William J. Marshall, Jr.
BBN Systems & Technol., Union Station, New London, CT 06320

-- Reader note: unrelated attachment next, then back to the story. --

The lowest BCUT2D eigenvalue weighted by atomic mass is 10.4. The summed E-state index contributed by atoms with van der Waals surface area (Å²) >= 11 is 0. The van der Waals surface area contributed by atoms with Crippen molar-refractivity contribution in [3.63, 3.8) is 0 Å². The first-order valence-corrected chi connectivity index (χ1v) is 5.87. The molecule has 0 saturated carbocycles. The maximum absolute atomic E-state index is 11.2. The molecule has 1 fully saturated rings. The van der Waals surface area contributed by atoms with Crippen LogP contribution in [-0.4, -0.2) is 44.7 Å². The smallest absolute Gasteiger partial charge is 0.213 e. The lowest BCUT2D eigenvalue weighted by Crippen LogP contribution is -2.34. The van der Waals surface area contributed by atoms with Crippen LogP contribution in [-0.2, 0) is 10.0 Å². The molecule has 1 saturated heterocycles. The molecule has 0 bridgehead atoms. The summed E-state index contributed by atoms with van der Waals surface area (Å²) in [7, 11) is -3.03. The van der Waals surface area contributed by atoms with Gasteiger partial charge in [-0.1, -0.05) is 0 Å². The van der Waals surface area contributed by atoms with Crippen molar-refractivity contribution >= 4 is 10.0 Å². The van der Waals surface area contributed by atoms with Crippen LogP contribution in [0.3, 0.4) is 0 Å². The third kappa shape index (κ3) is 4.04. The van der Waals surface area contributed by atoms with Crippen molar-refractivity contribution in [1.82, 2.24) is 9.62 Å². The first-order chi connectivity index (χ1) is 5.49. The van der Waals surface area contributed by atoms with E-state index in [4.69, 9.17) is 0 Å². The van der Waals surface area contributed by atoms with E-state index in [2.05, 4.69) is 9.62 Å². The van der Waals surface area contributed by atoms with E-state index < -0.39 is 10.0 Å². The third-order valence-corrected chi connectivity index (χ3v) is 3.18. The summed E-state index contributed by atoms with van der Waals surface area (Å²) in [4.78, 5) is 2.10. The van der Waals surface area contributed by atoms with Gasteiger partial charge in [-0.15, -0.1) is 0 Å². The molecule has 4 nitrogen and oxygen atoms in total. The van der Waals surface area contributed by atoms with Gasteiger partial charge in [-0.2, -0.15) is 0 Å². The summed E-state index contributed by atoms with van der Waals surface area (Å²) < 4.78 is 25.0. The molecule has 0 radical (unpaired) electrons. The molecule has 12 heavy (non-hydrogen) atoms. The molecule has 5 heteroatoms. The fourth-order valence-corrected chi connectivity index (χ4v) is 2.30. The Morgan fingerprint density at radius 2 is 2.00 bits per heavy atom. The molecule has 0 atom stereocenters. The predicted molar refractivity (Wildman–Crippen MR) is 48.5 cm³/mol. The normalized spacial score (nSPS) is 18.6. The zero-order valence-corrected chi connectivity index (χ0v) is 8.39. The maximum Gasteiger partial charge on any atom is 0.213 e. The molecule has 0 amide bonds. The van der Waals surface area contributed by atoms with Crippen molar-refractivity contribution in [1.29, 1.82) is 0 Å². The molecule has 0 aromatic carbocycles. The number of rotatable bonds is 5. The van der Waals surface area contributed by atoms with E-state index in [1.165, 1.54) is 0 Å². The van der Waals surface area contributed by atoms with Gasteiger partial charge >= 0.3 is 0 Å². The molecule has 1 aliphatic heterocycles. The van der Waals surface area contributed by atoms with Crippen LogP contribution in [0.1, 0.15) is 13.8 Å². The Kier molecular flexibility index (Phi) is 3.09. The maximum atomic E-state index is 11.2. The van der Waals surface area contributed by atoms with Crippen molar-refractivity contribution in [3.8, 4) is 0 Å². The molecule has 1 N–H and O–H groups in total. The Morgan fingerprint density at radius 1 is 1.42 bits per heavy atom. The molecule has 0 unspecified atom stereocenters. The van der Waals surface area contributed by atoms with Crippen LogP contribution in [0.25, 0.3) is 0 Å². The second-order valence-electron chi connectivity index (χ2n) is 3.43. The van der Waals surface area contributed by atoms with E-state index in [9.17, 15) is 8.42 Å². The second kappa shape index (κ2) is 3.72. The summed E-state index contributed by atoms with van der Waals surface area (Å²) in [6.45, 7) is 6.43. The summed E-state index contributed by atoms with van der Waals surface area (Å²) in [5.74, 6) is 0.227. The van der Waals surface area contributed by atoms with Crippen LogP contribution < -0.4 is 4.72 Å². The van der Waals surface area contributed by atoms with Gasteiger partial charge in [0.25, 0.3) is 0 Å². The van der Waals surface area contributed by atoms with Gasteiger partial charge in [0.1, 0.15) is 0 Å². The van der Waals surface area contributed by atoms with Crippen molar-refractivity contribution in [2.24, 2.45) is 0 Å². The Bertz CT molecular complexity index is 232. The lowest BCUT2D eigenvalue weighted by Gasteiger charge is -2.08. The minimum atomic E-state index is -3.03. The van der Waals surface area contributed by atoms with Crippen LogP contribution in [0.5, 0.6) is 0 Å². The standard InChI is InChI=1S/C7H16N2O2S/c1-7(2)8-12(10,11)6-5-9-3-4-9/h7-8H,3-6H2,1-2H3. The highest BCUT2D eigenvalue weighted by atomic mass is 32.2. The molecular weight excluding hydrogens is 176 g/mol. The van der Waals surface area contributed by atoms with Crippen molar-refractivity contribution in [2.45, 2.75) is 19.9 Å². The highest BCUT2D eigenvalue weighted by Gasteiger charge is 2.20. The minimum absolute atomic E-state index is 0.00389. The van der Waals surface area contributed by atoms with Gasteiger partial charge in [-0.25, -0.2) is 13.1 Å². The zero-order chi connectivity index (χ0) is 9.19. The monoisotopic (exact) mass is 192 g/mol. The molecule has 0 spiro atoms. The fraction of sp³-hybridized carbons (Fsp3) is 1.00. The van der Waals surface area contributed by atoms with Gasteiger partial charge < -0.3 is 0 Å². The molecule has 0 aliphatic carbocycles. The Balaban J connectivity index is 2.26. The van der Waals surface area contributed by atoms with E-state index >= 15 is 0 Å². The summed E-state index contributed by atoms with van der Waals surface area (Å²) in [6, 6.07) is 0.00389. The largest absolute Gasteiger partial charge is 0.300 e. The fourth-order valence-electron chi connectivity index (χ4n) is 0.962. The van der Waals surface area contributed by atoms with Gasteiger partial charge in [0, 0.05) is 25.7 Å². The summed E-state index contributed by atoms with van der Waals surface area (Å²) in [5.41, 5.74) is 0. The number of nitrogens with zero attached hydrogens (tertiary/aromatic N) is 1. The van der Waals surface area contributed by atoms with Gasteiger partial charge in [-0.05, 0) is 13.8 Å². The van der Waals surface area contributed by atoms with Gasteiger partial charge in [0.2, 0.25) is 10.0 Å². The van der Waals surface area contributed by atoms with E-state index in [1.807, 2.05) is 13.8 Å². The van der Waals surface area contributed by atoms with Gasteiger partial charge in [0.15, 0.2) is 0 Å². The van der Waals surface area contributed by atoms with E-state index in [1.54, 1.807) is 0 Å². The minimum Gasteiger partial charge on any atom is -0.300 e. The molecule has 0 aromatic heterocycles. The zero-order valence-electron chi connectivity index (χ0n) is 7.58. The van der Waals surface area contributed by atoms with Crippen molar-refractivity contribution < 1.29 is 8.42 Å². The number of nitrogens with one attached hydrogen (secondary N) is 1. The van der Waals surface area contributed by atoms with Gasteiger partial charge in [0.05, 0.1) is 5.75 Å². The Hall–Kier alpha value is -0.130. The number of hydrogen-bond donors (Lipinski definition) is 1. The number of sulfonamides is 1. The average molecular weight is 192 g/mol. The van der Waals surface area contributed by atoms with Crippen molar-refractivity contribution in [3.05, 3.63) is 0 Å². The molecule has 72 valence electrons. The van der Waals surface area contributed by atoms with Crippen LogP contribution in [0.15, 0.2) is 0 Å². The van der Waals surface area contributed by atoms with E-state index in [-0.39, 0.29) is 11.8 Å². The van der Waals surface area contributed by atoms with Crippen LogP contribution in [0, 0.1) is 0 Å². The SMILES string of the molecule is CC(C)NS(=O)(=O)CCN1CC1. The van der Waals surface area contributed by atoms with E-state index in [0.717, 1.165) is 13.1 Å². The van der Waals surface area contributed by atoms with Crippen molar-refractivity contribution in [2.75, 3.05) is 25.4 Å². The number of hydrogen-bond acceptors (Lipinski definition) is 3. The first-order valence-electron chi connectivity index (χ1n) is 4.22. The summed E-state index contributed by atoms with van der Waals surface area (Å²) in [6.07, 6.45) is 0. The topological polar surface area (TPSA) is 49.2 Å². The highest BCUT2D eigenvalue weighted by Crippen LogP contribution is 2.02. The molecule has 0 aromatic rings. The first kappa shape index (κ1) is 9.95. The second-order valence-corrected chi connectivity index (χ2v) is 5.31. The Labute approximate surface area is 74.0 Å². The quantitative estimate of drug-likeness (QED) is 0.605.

Imploding light bulbs are sometimes used as underwater sound sources because they produce impulsive signals similar to small explosions, yet are cheaper and more convenient to procure, store, and use. On a recent sea trial, light bulb sources were used to measure the straightness of a bottom-mounted hydrophone array. For this purpose the sharp leading edge was the most important characteristic of the acoustic signature, however the test provided a good opportunity to record and study other signature features as well. Results for a moderate number of common household light bulbs are given. Data include statistics on crush depths, measured acoustic waveforms, and energy spectral levels, and correspondence between these observations and a simple theory of sound generation by imploding gas bubbles. This information should be useful to others planning acoustical tests using such sources. [Work sponsored by the Advanced Research Projects Agency.]